Sable Island, Nova Scotia—A Remote, Desolate, and Gorgeous Place

Sable Island, at 44°N 60°W, is a 42-kilometer-long happy-face-smile spit of sand located 100 nautical miles off the southeastern shore of Nova Scotia, the product of the Gulf Stream and Labrador currents meeting and commingling.

For the last several hundred years, the island has been inhabited by just a few lightkeepers, rescue station staff, researchers, meteorologists, and now Parks Canada personnel.

A herd of ponies that was brought to the island in the mid-1700s was left to fend for itself and has grown to 500 strong. The beaches are dotted with grey seals, the sky is filled with terns from a thriving colony, and it is a genuinely remote, desolate, and gorgeous place to visit.

The Inspiration

Great ideas often stem from ill-conceived inspirations. When the GFS GRIB data suggested that in twelve days there would be calm seas at Sable Island after the passing of Hurricane Chris, we were inspired to email Parks Canada about the feasibility of a visit.

Even though there was no guarantee that the weather would cooperate (a 10-plus-day forecast is akin to gambling while tipsy in Vegas), and the bureaucratic process tends to prefer time and date certain rather than “can we stop by for a visit if the weather looks good sometime in the next week?,” we set ourselves up to be ready to go.

Last Minute Reprieve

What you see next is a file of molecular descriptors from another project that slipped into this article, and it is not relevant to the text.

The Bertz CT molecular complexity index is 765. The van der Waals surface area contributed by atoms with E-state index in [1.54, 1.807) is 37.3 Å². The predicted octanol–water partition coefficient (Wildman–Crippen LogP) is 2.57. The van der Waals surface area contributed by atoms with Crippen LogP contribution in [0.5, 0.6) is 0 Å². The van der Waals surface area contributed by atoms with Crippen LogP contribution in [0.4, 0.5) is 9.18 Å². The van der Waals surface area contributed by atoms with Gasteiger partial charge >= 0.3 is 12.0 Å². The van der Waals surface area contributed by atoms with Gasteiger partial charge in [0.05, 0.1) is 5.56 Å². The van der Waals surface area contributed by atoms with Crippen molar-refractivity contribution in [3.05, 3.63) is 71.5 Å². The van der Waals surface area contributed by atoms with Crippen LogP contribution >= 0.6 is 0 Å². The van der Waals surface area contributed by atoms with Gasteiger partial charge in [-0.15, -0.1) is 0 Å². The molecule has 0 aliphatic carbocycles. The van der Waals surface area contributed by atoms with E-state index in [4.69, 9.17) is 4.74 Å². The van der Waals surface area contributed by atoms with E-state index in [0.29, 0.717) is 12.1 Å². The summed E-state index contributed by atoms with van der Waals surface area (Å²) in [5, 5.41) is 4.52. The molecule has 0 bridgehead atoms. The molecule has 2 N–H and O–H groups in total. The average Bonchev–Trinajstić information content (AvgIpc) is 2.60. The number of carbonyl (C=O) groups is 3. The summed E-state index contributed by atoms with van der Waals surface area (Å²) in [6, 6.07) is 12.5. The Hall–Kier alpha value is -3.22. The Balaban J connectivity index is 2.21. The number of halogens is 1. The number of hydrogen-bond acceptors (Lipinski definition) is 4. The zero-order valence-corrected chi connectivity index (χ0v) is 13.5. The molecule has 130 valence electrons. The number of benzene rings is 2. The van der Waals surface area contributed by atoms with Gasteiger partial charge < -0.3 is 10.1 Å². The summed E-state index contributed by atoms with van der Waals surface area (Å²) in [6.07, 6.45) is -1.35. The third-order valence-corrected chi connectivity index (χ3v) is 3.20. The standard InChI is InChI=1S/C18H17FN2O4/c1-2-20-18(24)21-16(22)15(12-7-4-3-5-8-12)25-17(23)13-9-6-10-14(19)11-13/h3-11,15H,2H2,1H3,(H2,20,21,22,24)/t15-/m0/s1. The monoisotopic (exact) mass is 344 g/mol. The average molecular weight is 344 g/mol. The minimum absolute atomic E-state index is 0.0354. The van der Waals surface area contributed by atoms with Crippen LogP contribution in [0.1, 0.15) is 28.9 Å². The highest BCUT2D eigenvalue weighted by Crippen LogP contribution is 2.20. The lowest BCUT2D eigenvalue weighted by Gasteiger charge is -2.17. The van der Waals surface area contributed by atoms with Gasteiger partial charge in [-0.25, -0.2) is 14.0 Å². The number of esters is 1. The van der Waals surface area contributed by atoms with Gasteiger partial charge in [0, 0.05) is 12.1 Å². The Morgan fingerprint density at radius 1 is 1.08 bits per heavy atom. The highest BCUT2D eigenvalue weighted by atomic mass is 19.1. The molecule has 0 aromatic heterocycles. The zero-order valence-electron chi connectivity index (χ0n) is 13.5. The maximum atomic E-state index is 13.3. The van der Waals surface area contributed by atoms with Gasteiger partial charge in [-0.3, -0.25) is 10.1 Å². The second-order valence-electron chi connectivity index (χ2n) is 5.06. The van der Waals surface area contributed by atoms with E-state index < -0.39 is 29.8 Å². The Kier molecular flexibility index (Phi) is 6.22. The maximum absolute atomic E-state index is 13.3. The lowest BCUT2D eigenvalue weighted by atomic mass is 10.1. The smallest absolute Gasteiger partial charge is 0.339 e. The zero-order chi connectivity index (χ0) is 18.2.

At the last minute, the Parks Canada folks and the weather came through for us. Permission secured, we set off from Canso in mid-afternoon, motoring to windward in light air until the wind backed at midnight and allowed us to sail in for an early morning arrival.

In minimal visibility, we had whales, dolphins, birds, and fog for company. While the traffic was light, it is just the sort of crossing where good radar and AIS are appreciated, and proper watch keeping is essential.

Risks of Remote Exploration

There’s no wharf, dock, or protected anchorage at Sable Island. So anchoring and leaving the boat (with or without a minder at your discretion), beach landing and launching in surf, and all the associated risks of remote exploration, are part of a visit.

All that said, our anchor bit hard in the sand in 5-metres depth a full quarter-mile offshore, and held on hard reverse after an hour-long soak in the sand, with plenty of room for lots of scope.

We decided to leave the boat unattended and keep an eye on the weather. Our landing drama was 30 metres offshore, when a large grey seal surfaced and then rushed off just a few metres ahead of our dinghy bow.

The “surf” was minimal on the lee northern side after a calm few days of west and southerly winds. That said, it’s readily apparent that the beach landing could be unfriendly or even impossible in less benign conditions, and I suspect that seas over 1.5 meters (even from the south) will rapidly diminish the feasibility of a beach landing for those with normal-size dinghies and bravery.

Highlights of Remote Exploration

Parks Canada staff met us on the beach and delivered a short briefing that covered the rules and also the highlights of the island. We were blessed with the opportunity to speak with Zoe Lucas, a researcher who has spent months on the island each year since 1971. From her we learned about both the island’s history and its ecology.